Emily: Song of a New­found­land Life

The Southern Gazette - - EDITOR’S VIEWPOINT -

When New­found­lan­ders meet they im­me­di­ately at­tempt to iden­tify each other, to lo­cate each other’s roots in the his­tory of ‘The Rock’. “Who are your peo­ple?” they ask. Denise Bat­ten, au­thor of ‘Emily: Song of a New­found­land Life’ (Kil­lick Press) is a Davis from Co­linet. Her grand­mother – the Emily of the ti­tle – was a Mar­rie from Mount Carmel.

It is Emily’s story Denise Bat­ten tells, both in the ver­si­fied text of the book and in the bal­lad that you can lis­ten to her sing on­line at ‘www.denise­bat­ten.word­press.com’

As well as be­ing told in song, Emily’s story is il­lus­trated by a se­ries of hooked rugs Bat­ten’s mother-in- law, Kaaren Bat­ten, es­pe­cially de­signed and crafted for this book.

At first, I read Emily’s song. Then I barred my­self in a room, clamped on my head­phones, plugged into iTunes and lis­tened to Denise sing. Some­thing mag­i­cal hap­pened. With mu­sic as ethe­real and clear as tapped crys­tal stream­ing into my ears, and while eye­balling the hooked rug il­lus­tra­tions, I was trans­ported to some­place myth­i­cal where the Sis­ter Fates weave hu­man destiny into ta­pes­tries.

Emily was born in “This mar­vel­lous ter­ri­ble place.”

These words, hooked in yarn that has been steeped in heart’s blood, bor­der the rug de­pict­ing Emily’s out­port home.

Emily “could berry pick, could bake a pie.”

There’s a rug show­ing berry pick­ers with chil­dren stooped in a go­daw­ful har­vester’s hunch pluck­ing fruit to fill their buck­ets.

As it was a thread of Emily’s destiny to pick berries, so it was a thread of mine. I bet a loonie, Emily – as most chil­dren did – en­joyed berry pick­ing.

How­ever, I curse the Sis­ter Fates for string­ing me off to the berry bar­ren. Per­haps I was a sour boy but to this day – to this very mo­ment – I feel the pain of that char­ac­ter­is­tic berry pick­ing squat and feel like chuck­ing rocks at the Fates if they were handy. Back to the magic. Here’s my favourite im­age from the song: ‘Sil­ver thaw’s re­sponse to sun – tears of sor­row, Emily’.

At 16, Emily was re­quired to leave home and go to work in St. John’s, to go ‘in ser­vice’ in the home of wealth­ier peo­ple, as did many other out­port maid­ens of the time.

The rug ‘Leav­ing Home’ shows Emily, dressed in grey, bor­dered in grey, sit­ting back on, her pos­ture – even though her shoul­ders are no bowed – sug­gest­ing sor­row.

The night be­fore she leaves home, I s’pose, Emily lies on her nar­row bed, her heels kicked up in what might be the last in­no­cent mo­ment of child­hood, like a Louisa May Al­cott hero­ine.

Look at the win­dow­panes in the rug. Are those the shapes of fairies in the frost (?) or am I in­ter­pret­ing them as if I were the sub­ject of Rorschach inkblot test­ing?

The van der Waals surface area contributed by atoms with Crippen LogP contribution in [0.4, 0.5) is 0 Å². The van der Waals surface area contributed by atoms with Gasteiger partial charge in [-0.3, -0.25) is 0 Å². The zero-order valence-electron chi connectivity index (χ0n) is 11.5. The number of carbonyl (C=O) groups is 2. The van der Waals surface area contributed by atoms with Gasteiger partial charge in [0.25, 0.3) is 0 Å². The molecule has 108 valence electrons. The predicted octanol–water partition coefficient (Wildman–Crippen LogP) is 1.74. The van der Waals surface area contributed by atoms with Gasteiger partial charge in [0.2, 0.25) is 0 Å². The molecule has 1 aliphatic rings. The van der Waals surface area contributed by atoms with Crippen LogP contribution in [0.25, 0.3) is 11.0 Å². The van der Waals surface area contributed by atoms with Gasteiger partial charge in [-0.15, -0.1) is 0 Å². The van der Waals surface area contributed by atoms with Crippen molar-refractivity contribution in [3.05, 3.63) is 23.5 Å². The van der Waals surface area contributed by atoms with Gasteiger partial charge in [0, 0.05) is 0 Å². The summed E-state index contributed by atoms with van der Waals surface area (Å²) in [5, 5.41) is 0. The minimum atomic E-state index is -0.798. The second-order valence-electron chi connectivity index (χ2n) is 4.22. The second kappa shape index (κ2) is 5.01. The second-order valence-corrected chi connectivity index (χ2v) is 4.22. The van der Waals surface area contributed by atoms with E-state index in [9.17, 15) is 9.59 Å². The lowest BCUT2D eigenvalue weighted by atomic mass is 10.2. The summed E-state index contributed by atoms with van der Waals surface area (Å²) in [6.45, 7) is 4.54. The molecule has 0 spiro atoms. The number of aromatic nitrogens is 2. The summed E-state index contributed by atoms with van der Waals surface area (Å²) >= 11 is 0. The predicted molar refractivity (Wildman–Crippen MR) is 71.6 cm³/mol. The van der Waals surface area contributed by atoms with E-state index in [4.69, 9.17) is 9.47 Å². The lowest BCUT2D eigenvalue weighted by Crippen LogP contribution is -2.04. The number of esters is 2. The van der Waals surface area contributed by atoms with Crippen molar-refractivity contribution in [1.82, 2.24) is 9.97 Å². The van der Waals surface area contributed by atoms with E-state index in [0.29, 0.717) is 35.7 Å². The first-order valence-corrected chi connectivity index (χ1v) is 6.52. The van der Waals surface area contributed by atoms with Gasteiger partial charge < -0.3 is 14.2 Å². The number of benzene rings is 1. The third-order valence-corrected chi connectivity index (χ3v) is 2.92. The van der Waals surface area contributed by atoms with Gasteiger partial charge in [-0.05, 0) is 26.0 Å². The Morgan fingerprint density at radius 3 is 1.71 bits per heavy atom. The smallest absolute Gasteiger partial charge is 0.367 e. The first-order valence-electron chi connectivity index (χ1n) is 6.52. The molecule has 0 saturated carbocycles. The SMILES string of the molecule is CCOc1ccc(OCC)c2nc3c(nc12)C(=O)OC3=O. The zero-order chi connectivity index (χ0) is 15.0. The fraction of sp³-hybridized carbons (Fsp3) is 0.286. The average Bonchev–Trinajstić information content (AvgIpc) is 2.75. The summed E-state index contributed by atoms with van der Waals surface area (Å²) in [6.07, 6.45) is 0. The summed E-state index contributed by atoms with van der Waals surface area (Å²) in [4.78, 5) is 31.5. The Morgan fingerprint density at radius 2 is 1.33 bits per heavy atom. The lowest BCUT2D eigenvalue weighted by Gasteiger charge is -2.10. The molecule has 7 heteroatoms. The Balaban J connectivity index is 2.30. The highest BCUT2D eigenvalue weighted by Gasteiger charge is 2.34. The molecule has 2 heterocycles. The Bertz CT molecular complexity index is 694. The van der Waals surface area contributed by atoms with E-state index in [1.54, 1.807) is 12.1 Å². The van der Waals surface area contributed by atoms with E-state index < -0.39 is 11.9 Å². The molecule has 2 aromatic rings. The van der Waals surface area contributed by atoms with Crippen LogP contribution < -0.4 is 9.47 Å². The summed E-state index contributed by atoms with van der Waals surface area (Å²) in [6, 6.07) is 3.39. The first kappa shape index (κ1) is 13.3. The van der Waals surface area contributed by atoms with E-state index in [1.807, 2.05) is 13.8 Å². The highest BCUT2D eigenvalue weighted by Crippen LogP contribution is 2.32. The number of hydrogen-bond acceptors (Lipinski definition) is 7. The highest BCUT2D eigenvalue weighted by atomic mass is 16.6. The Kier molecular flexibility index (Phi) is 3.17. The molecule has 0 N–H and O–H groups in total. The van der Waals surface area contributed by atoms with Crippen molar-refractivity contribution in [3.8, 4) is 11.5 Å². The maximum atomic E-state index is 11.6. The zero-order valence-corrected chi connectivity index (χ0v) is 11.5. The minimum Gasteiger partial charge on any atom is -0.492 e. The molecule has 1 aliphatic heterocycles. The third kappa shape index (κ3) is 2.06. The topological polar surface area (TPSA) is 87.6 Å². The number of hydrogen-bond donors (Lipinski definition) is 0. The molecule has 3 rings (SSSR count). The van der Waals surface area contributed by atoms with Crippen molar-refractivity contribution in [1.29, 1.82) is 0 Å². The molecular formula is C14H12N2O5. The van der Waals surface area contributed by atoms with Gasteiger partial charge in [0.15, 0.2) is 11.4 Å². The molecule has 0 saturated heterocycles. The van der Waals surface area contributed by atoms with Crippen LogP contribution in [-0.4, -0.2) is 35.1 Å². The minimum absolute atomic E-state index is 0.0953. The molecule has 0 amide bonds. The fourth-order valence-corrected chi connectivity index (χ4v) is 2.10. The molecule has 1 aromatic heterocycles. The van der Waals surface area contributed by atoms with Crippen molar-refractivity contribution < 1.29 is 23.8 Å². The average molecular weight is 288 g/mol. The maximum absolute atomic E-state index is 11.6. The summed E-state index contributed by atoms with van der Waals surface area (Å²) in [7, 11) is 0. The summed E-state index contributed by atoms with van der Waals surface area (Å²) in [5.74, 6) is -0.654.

They’re fairies I ‘ low, be­cause a “Fairy girl in the moon­light glow” sings songs to com­fort Emily.

Don’t hate me for this next bit, Denise.

When I first saw the rug show­ing Emily, port­man­teaux in hand, ap­proach­ing the row of jelly­bean houses, I couldn’t sup­press thoughts of a forlorn Mary Pop­pins. But when I let the pic­ture seep deeper into my nog­gin, I re­al­ized Emily is more like Jane Eyre trudg­ing across the moor­lands to Rochester’s house.

And like Jane she per­se­veres de­spite the knots and tan­gles those hor­rid Sis­ters tie into her ta­pes­try … or some­thing.

Emily found true love with Si­mon, be­came a mother, “worked the land with strength and courage,” and like Mau­rya in Syn­ges’ play ‘Riders to the Sea’ wor­ried her­self sick when her men folk were on the saltwater.

I fear rocks from Kaaren Bat­ten for what I’m about to scrib­ble.

Many of the clouds shown in the rugs have pais­ley shapes – kinda. Some re­mind me of ame­bae; oth­ers, with thorny tails, re­mind me of scor­pi­ons.

Are there sym­bols at work? Ame­bae sug­gest­ing a world team­ing with life; scor­pi­ons sug­gest­ing per­ils a’ plenty?

Or am I just an aged, for­mer school­mas­ter with a skull full of mis­fir­ing synapses?

Denise Bat­ten’s book and song are tes­ta­ments to Emily, and that’s the main thing. They are tes­ta­ments to a strong, in­spi­ra­tional woman who was lib­er­ated long be­fore any lat­ter day fem­i­nists stripped-off and set fire to their foun­da­tion gar­ments.

In a fron­tispiece grand­mother Emily smiles, all rosy-cheeked, from a sepia snap like so many of the grand­moth­ers of those of us with en­twined New­found­land roots.

Denise Bat­ten is a Davis from Co­linet.

I’m a Walters from Ran­dom Is­land.

Thank you for read­ing.

gh­wal­[email protected]­sona.ca

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